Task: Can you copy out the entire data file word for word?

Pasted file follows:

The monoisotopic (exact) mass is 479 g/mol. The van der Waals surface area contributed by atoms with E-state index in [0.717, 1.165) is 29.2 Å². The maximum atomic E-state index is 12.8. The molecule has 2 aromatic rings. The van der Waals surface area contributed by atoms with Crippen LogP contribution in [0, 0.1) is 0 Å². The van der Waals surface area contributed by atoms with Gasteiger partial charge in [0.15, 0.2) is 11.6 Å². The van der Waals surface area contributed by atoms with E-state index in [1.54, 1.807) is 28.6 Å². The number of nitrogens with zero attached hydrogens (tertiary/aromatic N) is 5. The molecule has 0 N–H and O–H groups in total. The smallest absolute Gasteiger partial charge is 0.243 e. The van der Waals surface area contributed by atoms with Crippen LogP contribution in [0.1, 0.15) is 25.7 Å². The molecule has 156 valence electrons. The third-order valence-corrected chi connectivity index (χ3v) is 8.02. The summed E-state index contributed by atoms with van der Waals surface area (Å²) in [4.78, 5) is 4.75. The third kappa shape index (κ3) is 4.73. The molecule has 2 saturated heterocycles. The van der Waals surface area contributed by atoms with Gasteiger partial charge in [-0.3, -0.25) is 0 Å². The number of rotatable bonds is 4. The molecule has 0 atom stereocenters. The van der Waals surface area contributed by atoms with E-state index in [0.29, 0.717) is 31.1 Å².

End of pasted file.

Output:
The monoisotopic (exact) mass is 479 g/mol. The van der Waals surface area contributed by atoms with E-state index in [0.717, 1.165) is 29.2 Å². The maximum atomic E-state index is 12.8. The molecule has 2 aromatic rings. The van der Waals surface area contributed by atoms with Crippen LogP contribution in [0, 0.1) is 0 Å². The van der Waals surface area contributed by atoms with Gasteiger partial charge in [0.15, 0.2) is 11.6 Å². The van der Waals surface area contributed by atoms with E-state index in [1.54, 1.807) is 28.6 Å². The number of nitrogens with zero attached hydrogens (tertiary/aromatic N) is 5. The molecule has 0 N–H and O–H groups in total. The smallest absolute Gasteiger partial charge is 0.243 e. The van der Waals surface area contributed by atoms with Crippen LogP contribution in [0.1, 0.15) is 25.7 Å². The molecule has 156 valence electrons. The third-order valence-corrected chi connectivity index (χ3v) is 8.02. The summed E-state index contributed by atoms with van der Waals surface area (Å²) in [4.78, 5) is 4.75. The third kappa shape index (κ3) is 4.73. The molecule has 2 saturated heterocycles. The van der Waals surface area contributed by atoms with Gasteiger partial charge in [-0.3, -0.25) is 0 Å². The number of rotatable bonds is 4. The molecule has 0 atom stereocenters. The van der Waals surface area contributed by atoms with E-state index in [0.29, 0.717) is 31.1 Å².